Miracles are still happening on the silent film front. In 2004, a private detective notified the Oklahoma City Museum of Art that he’d received a film print in payment for a job. The museum was astounded to realize he was talking about a long-lost 1920 feature, shot in Oklahoma with a cast entirely of Kiowa and Comanche Indians. When the museum acquired the film, it turned out to be complete and in excellent shape, though in need of restoration. Several years later, the six-reel feature has been selected for the Library of Congress’ National Film Registry and it’s now available on Blu-ray and DVD.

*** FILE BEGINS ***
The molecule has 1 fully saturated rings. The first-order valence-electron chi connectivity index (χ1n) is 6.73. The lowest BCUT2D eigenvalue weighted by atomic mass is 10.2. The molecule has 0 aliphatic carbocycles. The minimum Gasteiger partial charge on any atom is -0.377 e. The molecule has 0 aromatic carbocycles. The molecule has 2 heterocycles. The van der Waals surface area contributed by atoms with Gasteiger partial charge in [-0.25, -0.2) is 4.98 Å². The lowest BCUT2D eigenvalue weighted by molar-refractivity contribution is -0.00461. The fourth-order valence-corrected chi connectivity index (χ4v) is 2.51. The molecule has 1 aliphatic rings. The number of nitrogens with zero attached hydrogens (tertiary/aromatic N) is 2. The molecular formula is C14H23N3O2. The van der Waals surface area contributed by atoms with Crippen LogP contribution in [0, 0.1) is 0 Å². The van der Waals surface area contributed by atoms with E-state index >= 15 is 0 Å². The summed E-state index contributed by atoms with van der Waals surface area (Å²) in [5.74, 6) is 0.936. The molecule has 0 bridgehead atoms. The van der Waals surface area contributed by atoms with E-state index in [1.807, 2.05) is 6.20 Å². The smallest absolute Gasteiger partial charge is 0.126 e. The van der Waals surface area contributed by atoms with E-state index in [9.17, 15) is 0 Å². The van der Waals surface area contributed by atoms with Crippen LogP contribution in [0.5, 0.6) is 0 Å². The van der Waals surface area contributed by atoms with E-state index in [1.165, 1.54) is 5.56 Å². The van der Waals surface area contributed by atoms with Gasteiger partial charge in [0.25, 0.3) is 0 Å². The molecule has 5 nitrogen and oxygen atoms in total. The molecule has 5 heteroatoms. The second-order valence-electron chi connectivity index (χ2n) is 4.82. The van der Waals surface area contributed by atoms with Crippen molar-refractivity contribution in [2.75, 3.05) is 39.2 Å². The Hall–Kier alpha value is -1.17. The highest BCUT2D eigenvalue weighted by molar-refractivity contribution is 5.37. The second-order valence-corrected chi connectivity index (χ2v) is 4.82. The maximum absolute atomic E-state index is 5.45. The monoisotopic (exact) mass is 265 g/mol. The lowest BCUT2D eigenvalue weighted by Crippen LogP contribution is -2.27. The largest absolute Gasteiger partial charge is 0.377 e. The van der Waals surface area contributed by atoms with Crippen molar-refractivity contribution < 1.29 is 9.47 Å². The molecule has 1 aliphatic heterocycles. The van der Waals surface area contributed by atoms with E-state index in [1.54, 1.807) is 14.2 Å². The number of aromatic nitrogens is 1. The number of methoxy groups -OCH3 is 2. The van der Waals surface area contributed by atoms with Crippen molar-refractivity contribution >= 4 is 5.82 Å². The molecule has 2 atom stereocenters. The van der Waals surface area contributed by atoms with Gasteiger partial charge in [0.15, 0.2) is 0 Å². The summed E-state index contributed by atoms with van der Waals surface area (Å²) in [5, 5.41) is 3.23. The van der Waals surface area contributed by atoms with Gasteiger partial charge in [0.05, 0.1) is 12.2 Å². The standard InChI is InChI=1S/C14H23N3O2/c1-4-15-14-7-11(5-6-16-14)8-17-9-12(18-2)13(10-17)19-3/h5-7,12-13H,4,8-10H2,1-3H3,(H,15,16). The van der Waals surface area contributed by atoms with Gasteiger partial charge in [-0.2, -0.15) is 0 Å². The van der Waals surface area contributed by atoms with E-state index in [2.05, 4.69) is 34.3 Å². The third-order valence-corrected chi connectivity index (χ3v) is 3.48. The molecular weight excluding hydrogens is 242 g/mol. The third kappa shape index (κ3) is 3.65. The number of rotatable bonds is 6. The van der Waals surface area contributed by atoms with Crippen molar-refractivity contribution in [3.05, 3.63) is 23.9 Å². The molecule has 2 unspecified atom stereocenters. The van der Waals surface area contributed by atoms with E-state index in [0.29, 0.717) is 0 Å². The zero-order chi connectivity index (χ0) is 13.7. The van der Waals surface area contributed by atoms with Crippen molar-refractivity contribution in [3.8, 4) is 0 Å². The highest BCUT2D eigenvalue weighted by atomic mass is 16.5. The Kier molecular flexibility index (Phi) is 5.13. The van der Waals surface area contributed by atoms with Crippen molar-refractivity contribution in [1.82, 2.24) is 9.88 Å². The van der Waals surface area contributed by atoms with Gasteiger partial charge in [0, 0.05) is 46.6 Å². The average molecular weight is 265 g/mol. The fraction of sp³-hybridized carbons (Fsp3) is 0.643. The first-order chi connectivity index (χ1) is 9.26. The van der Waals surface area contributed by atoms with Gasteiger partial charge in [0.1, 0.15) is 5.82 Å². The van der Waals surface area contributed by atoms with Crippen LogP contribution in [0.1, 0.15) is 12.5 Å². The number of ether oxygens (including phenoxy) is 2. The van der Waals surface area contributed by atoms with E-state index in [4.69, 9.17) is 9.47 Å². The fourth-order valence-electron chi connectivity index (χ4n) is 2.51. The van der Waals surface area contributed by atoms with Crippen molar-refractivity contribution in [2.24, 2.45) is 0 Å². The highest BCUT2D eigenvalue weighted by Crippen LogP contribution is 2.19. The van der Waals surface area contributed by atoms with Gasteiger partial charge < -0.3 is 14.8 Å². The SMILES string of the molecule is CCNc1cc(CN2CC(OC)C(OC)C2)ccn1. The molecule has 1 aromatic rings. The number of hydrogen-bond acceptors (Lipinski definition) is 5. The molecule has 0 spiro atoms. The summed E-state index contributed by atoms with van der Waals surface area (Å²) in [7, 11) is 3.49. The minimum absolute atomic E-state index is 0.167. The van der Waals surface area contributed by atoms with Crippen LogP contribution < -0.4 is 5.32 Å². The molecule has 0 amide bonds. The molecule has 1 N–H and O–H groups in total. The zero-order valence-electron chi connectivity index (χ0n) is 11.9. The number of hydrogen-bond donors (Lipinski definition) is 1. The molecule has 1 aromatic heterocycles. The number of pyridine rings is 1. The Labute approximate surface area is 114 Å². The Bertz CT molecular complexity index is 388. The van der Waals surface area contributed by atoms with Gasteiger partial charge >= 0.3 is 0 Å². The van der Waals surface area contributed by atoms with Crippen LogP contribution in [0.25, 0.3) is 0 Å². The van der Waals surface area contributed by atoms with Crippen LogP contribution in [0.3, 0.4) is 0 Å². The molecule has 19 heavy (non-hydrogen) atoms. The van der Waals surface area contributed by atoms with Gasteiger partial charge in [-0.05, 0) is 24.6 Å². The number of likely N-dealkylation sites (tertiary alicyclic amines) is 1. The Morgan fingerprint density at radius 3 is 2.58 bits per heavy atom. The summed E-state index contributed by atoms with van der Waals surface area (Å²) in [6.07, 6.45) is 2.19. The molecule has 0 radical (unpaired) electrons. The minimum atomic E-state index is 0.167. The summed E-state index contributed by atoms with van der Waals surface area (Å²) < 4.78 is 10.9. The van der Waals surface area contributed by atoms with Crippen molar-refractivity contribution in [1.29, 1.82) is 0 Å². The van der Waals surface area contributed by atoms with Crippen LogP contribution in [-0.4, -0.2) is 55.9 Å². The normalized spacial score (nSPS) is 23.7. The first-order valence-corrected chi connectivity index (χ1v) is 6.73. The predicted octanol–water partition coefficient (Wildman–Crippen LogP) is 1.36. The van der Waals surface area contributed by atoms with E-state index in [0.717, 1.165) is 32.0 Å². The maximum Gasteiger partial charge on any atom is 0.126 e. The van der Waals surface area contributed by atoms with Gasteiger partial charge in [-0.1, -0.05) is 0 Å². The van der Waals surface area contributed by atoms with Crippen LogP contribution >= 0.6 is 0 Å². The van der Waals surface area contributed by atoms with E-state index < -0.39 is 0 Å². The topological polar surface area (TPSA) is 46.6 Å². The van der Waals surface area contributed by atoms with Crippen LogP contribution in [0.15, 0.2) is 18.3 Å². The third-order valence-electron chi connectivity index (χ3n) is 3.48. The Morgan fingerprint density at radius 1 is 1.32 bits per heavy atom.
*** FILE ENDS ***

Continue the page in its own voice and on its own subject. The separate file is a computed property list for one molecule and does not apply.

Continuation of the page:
So how’s the movie? This independent production tells a very simple story in a genre once called “Indian romances”. It’s prettily photographed in medium shots at natural locations, and now accompanied by an original score from David Yeagley. Not in itself a masterpiece of cinema, it’s a creditable, professional effort that’s most fascinating for its preservation of artifacts provided by the actors. We see tipis (tee-pees), clothes, weapons, dances, gestures, and bareback riding, along with herds of buffalo and various vistas amid the Wichita Mountains Wildlife Refuge, still unspoiled today.